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Practical Robotics and Mechatronics
Marine, space and medical applications
The world is experiencing the beginning of a revolution in robotics and mechatronics. A key part of this revolution is integration with the Internet of Things and machine-to-machine interfaces. This networking of robotics and mechatronics promises significant market opportunities for a new generation of robots.
The basic theory and procedures for the design and development of practical robotics and mechatronics are important for all students and engineers who wish to engage in the field and this book provides an essential introduction to this, describing how to successfully create practical robotics and mechatronics. It is based on the author's 30 years of experience of robotics development in Mitsubishi Heavy Industries, Ltd., JAMSTEC, and Nagasaki University, and contains many examples of real-world robots from new underwater vehicles, ships, robotic fish, unmanned aviation robotics, to space robotics, and medical robotics.
About the Author
Ikuo Yamamoto is Professor of the Graduate School of Engineering and the Graduate School of Medical Sciences at Nagasaki University in Japan. His areas of work include the development of an autonomous underwater vehicle (Leader of AUV "Urashima", which established the world record of autonomous cruising in February 2005), Remotely Operated Vehicle (Champion in underwater vehicle competition of Techno ocean world convention in 2012; Kaiko, a 10000m deep cruising ROV in 1995), Robotic fish (the first life-like sea bream robotic fish was created in 1995, followed by dolphin, shark ray, and carp).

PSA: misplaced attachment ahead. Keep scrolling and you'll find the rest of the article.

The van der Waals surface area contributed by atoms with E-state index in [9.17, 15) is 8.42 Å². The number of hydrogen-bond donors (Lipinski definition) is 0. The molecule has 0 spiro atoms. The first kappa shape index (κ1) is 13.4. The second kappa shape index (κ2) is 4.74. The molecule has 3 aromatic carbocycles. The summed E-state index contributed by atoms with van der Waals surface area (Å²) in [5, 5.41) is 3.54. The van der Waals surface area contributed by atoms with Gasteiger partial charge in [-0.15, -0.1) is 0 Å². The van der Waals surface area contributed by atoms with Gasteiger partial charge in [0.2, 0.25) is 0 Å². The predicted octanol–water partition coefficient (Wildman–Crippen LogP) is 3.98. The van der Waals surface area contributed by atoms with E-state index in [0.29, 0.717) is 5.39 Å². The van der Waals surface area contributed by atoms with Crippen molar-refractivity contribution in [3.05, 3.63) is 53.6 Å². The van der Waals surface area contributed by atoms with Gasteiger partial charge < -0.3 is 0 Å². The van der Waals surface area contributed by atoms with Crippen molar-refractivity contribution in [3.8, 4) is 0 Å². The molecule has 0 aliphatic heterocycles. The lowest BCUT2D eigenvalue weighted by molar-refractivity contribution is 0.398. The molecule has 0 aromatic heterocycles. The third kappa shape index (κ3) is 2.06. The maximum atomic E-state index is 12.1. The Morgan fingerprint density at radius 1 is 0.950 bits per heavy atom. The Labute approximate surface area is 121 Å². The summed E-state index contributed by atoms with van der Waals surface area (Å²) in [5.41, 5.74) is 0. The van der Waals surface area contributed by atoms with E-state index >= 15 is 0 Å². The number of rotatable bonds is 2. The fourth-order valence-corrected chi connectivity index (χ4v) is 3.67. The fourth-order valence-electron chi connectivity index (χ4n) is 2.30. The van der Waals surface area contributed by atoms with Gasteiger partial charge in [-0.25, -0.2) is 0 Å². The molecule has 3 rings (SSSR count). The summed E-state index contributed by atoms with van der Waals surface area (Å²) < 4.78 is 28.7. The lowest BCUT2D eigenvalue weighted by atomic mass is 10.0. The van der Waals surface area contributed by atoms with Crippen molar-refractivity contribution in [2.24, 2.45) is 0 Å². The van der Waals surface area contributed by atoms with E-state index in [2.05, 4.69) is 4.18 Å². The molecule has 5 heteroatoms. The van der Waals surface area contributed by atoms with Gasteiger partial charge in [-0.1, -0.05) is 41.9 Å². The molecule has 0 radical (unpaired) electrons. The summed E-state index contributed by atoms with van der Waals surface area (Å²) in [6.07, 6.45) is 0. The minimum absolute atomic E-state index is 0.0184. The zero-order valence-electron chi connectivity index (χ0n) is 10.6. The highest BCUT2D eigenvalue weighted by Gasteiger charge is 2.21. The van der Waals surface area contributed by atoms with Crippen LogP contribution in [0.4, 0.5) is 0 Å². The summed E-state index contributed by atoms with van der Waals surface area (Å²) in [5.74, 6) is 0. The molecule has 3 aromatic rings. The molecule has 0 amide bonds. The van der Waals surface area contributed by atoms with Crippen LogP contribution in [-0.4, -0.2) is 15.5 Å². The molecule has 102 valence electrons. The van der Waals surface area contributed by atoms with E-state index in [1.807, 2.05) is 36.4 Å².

Professor Yamamoto held the post of Engineer and Research Manager at Mitsubishi Heavy Industries where he was involved in projects which included the manufacture of the wings for the Boeing 787, regional jet, multi-rotor aviation, and created many practical robotics and vehicles working in the world. His robotic space fish operated in the International Space Station in 2009 and he has worked on medical robots and instruments used for surgery and rehabilitation based on biological engineering technologies. He is a member of Space Engineering Commitee at JAXA and Organisation for Marine Science and Technology at Nagasaki University. Professor Yamamoto has published a number of academic papers and has won several awards at international conferences, such as Archipelaego Award from France in 2005 for the life-like robotic fish development.